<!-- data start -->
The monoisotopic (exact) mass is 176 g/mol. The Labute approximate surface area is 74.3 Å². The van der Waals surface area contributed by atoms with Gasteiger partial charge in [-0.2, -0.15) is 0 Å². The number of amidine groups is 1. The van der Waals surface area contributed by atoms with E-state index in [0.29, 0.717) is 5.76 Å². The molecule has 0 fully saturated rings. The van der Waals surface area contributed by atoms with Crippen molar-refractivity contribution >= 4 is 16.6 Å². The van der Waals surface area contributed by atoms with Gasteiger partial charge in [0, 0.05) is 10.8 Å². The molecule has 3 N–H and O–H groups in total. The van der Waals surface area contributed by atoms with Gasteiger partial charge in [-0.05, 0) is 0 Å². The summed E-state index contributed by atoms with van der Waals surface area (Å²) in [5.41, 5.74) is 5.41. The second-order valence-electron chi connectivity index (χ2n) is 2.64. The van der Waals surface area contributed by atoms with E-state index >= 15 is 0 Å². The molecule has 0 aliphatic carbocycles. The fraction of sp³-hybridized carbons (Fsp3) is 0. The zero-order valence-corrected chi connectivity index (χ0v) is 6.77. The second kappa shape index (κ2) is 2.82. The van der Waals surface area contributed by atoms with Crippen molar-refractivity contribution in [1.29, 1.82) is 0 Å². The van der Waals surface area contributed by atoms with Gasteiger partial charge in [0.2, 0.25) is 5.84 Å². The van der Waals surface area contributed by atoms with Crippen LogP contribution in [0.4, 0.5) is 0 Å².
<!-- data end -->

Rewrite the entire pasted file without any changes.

The monoisotopic (exact) mass is 176 g/mol. The Labute approximate surface area is 74.3 Å². The van der Waals surface area contributed by atoms with Gasteiger partial charge in [-0.2, -0.15) is 0 Å². The number of amidine groups is 1. The van der Waals surface area contributed by atoms with E-state index in [0.29, 0.717) is 5.76 Å². The molecule has 0 fully saturated rings. The van der Waals surface area contributed by atoms with Crippen molar-refractivity contribution >= 4 is 16.6 Å². The van der Waals surface area contributed by atoms with Gasteiger partial charge in [0, 0.05) is 10.8 Å². The molecule has 3 N–H and O–H groups in total. The van der Waals surface area contributed by atoms with Gasteiger partial charge in [-0.05, 0) is 0 Å². The summed E-state index contributed by atoms with van der Waals surface area (Å²) in [5.41, 5.74) is 5.41. The second-order valence-electron chi connectivity index (χ2n) is 2.64. The van der Waals surface area contributed by atoms with E-state index >= 15 is 0 Å². The molecule has 0 aliphatic carbocycles. The fraction of sp³-hybridized carbons (Fsp3) is 0. The zero-order valence-corrected chi connectivity index (χ0v) is 6.77. The second kappa shape index (κ2) is 2.82. The van der Waals surface area contributed by atoms with Crippen molar-refractivity contribution in [1.29, 1.82) is 0 Å². The van der Waals surface area contributed by atoms with Gasteiger partial charge in [0.2, 0.25) is 5.84 Å². The van der Waals surface area contributed by atoms with Crippen LogP contribution in [0.4, 0.5) is 0 Å².